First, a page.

Ο μέγας Στρατηγός

basil

Παλαιό Μέλος
#1
I've attached to this post my English adaptation of the First Kathisma of the Annunciation «Ο μέγας Στρατηγός» as composed by George Rigas the Priest (1884-1960).
 

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tsak77

Χρῆστος Τσακίρογλου
#2
I syggest a change of the mode at this composition, from the 1st to oblique 1st. Many phrases are based at the slow composition of the eblogitaria by Peter as we see them here and many others as we read them at the new stichirariko way of composing at this mode. Only exemption, the third and fourth line at the second page, which reminds the prosomoion "Ω του παραδόξου θαύματος" as the school of Ιάκωβος compose it.

Thanks for the sharing though :wink:.
 

Shota

Παλαιό Μέλος
#3
I syggest a change of the mode at this composition, from the 1st to oblique 1st. Many phrases are based at the slow composition of the eblogitaria by Peter as we see them here and many others as we read them at the new stichirariko way of composing at this mode. Only exemption, the third and fourth line at the second page, which reminds the prosomoion "Ω του παραδόξου θαύματος" as the school of Ιάκωβος compose it.

Thanks for the sharing though :wink:.
Since the liturgical books call for the first mode and Fr. Regas himself notates it as the first mode, it's probably better to leave it as it is now. But musically it is indeed more of the first plagal mode than the first mode.
 
#4
I've attached to this post my English adaptation of the First Kathisma of the Annunciation «Ο μέγας Στρατηγός» as composed by George Rigas the Priest (1884-1960).
Basil,
I really like this adaptation.

I especially appreciate the simplicity of your notation. The way you visually organize the melody into phrases helps for easier reading. Chanting in English can be especially challenging because it may be unclear when to begin or end a particular word. I had no such trouble here.

I'm wondering though if it's possible to make a small adjustment. Three lines from the bottom of page 1, we have the words "to thee that the". The word "thee" seems to have too long a musical expression. The musical formula works, but I feel as though the word "thee" gets too much attention. The entire piece seems to flow very well, except at this point. Is it possible to tweak this?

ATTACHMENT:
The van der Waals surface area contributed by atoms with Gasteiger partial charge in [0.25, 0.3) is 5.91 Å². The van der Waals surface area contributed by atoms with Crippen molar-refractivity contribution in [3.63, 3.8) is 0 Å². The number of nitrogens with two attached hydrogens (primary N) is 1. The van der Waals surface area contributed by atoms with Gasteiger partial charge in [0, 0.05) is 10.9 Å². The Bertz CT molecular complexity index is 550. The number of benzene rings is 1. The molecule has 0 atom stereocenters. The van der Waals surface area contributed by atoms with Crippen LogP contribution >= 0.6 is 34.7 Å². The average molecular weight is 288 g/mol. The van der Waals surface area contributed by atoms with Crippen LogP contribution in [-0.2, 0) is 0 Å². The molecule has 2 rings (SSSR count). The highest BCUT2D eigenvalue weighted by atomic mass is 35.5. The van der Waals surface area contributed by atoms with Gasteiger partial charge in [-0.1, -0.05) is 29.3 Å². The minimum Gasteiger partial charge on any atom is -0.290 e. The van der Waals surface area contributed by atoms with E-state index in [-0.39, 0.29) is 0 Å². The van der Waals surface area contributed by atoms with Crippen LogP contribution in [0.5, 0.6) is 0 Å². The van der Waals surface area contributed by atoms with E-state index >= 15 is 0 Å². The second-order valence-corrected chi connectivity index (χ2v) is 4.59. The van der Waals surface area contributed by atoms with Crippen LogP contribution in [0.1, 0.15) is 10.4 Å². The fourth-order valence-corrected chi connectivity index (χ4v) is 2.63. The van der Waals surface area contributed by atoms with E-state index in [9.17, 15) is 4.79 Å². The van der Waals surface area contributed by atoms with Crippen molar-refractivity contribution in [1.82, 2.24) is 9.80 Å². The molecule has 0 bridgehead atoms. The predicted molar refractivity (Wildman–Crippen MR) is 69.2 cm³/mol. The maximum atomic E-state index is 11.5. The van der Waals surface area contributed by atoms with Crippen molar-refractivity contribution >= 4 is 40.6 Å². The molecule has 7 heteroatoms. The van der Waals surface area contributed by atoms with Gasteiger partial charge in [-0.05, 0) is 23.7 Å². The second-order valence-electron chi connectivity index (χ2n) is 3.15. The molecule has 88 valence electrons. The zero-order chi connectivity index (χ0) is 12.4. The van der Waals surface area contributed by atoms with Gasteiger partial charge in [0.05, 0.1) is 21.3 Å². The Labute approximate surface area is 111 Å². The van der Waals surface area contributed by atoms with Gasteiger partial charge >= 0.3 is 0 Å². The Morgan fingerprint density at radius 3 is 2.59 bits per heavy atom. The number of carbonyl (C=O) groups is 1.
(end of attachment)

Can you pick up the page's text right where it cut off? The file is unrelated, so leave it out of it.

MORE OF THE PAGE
Do you or anyone else see this as a small issue to improve? This is my impression, but confirmation would make me more confident as to the accuracy of my observation.

Looking forward to seeing more of your work!

Thank you,
Taso
 

basil

Παλαιό Μέλος
#5
I especially appreciate the simplicity of your notation. The way you visually organize the melody into phrases helps for easier reading. Chanting in English can be especially challenging because it may be unclear when to begin or end a particular word. I had no such trouble here.

I'm wondering though if it's possible to make a small adjustment. Three lines from the bottom of page 1, we have the words "to thee that the". The word "thee" seems to have too long a musical expression. The musical formula works, but I feel as though the word "thee" gets too much attention. The entire piece seems to flow very well, except at this point. Is it possible to tweak this?
Thank you for your kind words and for taking the time to make a practical suggestion based on your experience. I tried replacing what I had with some other melodies, but none of them left me satisfied. Perhaps if I put this aside for a while, when I take another look at it in the future something more satisfactory will come to me.
 

basil

Παλαιό Μέλος
#6
I syggest a change of the mode at this composition, from the 1st to oblique 1st. Many phrases are based at the slow composition of the eblogitaria by Peter as we see them here and many others as we read them at the new stichirariko way of composing at this mode. Only exemption, the third and fourth line at the second page, which reminds the prosomoion "Ω του παραδόξου θαύματος" as the school of Ιάκωβος compose it.
Thank you for taking the time to make a wise suggestion based on your experience. Although the melodic formula in question which ends on Ke does indeed appear often in Plagal First Mode (particularly in the Slow Evlogitaria by Petros), it is not unique to that mode. For example, the same melodic formula can be found in the Ninth Heirmos of the First Mode Iambic Canon for the Nativity «Στέργειν μεν ημάς» in the Heirmologion of Ioannis, which I have attached to this post. This example justifies the use of the melodic formula in question in First Mode compositions.
 

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